Founded in 1998 by Yasemin Baydar and Birol Demir, :mentalKLINIK uses all kinds of materials and forms, drawn from today’s art, to question the dynamics of contemporary art and design. They produce projects by analyzing and reinventing the processes of production, selection, presentation, use and perception in art, like an open laboratory or clinic. :mentalKLINIK do not hesitate to use anything that represents the zeitgeist of today in their art, pointing to the contemporary reality by using action, objects, sculpture, texts, sound and moving image in the compositions they conceive. The duo’s artistic practice pays homage to the concept of interdisciplinarity. At first the artists give the impression that they use the glossy and flashy language and production practices of the realm of contemporary design, industry and technology. However, in their works, they succeed in building a minimalist approach and a multilayered, conceptual structure. Detaching everyday industrial or ordinary objects and materials from their contexts and functions, the artists aim to reveal existing patterns and the modes of relation underlying these. While the materials they use in their works continue to refl ect their existing references, forms and characteristics, they are also metamorphosed through the interventions of the artists so as to offer a new aesthetic form, perception and area for interpretation that could be considered awkward, uncanny and extraordinary.

“True Blue (Left)”, :mentalKLINIK’s first work in “Plurivocality”, is a looped moving image which covers the entire wall. Even though there is no sound in the work, one feels as if one can hear the sound of the wall being touched, even pushed. One watches the very slow yet determined motions of a hand moving toward, then touching, and softly pushing the blue surface of what might be a wall, a void, or the sky. Is it the hand itself or its shadow that first reaches the surface? In any case, the work tries to render visible the potential in the act of touching and reminds us that sound does exist even though one cannot hear it. According to writer and composer Zafer Aracagök, the work is suggestive of the concept of “tinnitus”, which means hearing sounds that are not there or the sensation caused by the vibration of inner hair cells; for Aracagök, “True Blue” invites us to a visual tinnitus. What this hand, whose context is deliberately left out, points to or tries to touch might be the rabbit hole that opens up to an entirely different world in Alice in Wonderland, the same rabbit hole referred to in the project “rABBIThOLE” exhibited in 2011, in which “True Blue” was projected as two videos, one on the right, the other on the left.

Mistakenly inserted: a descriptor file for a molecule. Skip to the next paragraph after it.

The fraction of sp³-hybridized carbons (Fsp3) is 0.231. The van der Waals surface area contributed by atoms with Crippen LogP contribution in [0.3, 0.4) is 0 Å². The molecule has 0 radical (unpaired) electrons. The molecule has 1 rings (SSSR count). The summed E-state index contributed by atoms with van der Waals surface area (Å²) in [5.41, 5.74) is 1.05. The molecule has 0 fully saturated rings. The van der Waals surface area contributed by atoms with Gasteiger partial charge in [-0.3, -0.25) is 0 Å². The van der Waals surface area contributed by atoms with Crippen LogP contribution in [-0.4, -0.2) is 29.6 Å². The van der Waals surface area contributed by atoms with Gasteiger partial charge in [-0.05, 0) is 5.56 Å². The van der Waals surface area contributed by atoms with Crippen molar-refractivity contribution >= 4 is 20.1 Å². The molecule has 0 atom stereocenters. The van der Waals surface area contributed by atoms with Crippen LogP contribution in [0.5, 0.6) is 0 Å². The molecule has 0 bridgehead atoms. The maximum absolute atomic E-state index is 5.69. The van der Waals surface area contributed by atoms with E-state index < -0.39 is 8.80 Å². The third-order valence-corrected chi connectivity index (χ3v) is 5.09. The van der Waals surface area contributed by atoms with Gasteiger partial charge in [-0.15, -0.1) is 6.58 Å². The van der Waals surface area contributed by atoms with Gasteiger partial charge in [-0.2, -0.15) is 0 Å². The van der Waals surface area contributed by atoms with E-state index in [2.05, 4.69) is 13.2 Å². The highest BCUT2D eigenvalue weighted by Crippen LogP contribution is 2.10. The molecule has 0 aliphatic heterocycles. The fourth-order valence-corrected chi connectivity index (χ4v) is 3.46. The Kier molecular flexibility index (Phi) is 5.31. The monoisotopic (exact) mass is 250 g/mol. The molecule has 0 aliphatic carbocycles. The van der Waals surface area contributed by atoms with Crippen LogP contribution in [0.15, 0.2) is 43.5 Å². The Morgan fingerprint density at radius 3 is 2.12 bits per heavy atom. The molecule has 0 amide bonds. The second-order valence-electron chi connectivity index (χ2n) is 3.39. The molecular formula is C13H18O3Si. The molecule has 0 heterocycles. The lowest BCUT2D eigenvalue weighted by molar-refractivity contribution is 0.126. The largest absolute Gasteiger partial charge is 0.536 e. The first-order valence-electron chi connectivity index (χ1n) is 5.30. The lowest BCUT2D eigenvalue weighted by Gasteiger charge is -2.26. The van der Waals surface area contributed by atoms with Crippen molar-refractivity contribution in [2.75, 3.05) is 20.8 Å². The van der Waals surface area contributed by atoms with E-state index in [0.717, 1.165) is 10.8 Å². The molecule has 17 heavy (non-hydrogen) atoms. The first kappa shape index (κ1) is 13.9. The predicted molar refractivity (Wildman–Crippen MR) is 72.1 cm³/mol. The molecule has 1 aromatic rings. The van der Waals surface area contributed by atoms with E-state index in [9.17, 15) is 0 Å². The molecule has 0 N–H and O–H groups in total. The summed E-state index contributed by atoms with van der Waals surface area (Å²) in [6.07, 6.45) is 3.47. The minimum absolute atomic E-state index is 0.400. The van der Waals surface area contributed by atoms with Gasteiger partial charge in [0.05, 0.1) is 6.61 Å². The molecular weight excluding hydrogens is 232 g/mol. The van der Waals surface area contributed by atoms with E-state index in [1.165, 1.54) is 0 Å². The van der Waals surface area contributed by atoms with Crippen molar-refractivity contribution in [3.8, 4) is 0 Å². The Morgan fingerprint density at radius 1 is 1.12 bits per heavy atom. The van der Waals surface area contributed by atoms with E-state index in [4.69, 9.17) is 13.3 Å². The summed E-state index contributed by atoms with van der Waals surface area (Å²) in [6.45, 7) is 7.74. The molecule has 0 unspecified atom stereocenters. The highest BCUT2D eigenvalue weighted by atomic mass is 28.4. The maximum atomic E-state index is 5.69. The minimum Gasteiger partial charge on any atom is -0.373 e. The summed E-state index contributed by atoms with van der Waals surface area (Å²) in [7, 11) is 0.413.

The second work in the exhibition can be interpreted as a soul-mate of the sculpture “Double Cherry” in Istanbul Modern’s collection. In “Double Cherry”, :mentalKLINIK proposes two cherries sharing the same pit are embodied into a single form, like Siamese twins. They represent a hitech 3D self-portrait of the artist duo who are closely bound to each another through their intellectual production. As for “Plurivocality”, the artists used double French horns inspired by the shape of a snail’s shell and bound to each other as a single whole. Made of brass tubes, they resemble an animal’s horns. The source of inspiration for work, the French horn is one of the indispensable instruments of brass bands and orchestras especially in classical music. The title “FrenchKiss” is a wordplay both on the “Frenchness” of horns and on the French kiss, a style of kissing known for being emotionally and physically intense. The horns are joined by their flared bells, right from where sound would normally come out; they are thus rendered soundless and detached from their musical function. The lip-to-lip horns share an intimate and romantic closeness. With its powerful sound, the horn should be heard from long distances and has generally been used in history as a communication device for sending signals to far-off places or for leading the way. This time, it is as close as possible to another horn and cannot make any sound. The work points to the intimate nature of human encounters as well as the process of communication and interaction between people.